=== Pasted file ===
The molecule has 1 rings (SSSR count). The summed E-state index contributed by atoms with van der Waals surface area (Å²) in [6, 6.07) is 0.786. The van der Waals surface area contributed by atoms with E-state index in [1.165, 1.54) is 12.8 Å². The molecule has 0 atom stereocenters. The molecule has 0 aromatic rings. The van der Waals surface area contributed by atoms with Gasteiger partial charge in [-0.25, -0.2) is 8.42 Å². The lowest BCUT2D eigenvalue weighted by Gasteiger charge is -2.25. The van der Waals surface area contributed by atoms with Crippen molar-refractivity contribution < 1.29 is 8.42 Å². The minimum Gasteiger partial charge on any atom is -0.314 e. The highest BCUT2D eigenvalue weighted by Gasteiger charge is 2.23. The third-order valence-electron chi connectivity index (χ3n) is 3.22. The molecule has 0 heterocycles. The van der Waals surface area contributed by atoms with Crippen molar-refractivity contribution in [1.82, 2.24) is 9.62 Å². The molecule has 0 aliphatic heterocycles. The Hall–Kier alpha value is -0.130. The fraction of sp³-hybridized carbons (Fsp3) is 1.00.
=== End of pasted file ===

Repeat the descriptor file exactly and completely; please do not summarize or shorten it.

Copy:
The molecule has 1 rings (SSSR count). The summed E-state index contributed by atoms with van der Waals surface area (Å²) in [6, 6.07) is 0.786. The van der Waals surface area contributed by atoms with E-state index in [1.165, 1.54) is 12.8 Å². The molecule has 0 atom stereocenters. The molecule has 0 aromatic rings. The van der Waals surface area contributed by atoms with Gasteiger partial charge in [-0.25, -0.2) is 8.42 Å². The lowest BCUT2D eigenvalue weighted by Gasteiger charge is -2.25. The van der Waals surface area contributed by atoms with Crippen molar-refractivity contribution < 1.29 is 8.42 Å². The minimum Gasteiger partial charge on any atom is -0.314 e. The highest BCUT2D eigenvalue weighted by Gasteiger charge is 2.23. The third-order valence-electron chi connectivity index (χ3n) is 3.22. The molecule has 0 heterocycles. The van der Waals surface area contributed by atoms with Crippen molar-refractivity contribution in [1.82, 2.24) is 9.62 Å². The molecule has 0 aliphatic heterocycles. The Hall–Kier alpha value is -0.130. The fraction of sp³-hybridized carbons (Fsp3) is 1.00.